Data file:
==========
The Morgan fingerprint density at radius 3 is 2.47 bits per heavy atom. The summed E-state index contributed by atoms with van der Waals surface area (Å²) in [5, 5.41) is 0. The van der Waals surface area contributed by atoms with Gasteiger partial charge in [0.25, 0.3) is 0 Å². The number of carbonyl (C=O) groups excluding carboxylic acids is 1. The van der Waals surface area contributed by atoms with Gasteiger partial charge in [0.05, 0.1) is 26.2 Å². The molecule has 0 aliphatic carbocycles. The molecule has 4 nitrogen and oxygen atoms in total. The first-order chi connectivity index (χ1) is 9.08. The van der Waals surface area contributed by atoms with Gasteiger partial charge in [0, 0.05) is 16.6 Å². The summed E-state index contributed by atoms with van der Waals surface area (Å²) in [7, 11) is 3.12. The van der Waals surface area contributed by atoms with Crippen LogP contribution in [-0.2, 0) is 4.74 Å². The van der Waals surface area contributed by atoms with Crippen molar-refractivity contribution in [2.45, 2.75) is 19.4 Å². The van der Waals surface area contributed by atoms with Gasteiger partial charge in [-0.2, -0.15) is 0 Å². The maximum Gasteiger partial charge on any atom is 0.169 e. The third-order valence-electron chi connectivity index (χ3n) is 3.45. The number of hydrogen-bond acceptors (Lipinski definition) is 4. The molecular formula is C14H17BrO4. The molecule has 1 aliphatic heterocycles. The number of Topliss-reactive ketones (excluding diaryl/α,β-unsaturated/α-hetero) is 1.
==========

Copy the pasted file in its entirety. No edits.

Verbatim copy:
The Morgan fingerprint density at radius 3 is 2.47 bits per heavy atom. The summed E-state index contributed by atoms with van der Waals surface area (Å²) in [5, 5.41) is 0. The van der Waals surface area contributed by atoms with Gasteiger partial charge in [0.25, 0.3) is 0 Å². The number of carbonyl (C=O) groups excluding carboxylic acids is 1. The van der Waals surface area contributed by atoms with Gasteiger partial charge in [0.05, 0.1) is 26.2 Å². The molecule has 0 aliphatic carbocycles. The molecule has 4 nitrogen and oxygen atoms in total. The first-order chi connectivity index (χ1) is 9.08. The van der Waals surface area contributed by atoms with Gasteiger partial charge in [0, 0.05) is 16.6 Å². The summed E-state index contributed by atoms with van der Waals surface area (Å²) in [7, 11) is 3.12. The van der Waals surface area contributed by atoms with Crippen LogP contribution in [-0.2, 0) is 4.74 Å². The van der Waals surface area contributed by atoms with Crippen molar-refractivity contribution in [2.45, 2.75) is 19.4 Å². The van der Waals surface area contributed by atoms with Gasteiger partial charge in [-0.2, -0.15) is 0 Å². The maximum Gasteiger partial charge on any atom is 0.169 e. The third-order valence-electron chi connectivity index (χ3n) is 3.45. The number of hydrogen-bond acceptors (Lipinski definition) is 4. The molecular formula is C14H17BrO4. The molecule has 1 aliphatic heterocycles. The number of Topliss-reactive ketones (excluding diaryl/α,β-unsaturated/α-hetero) is 1.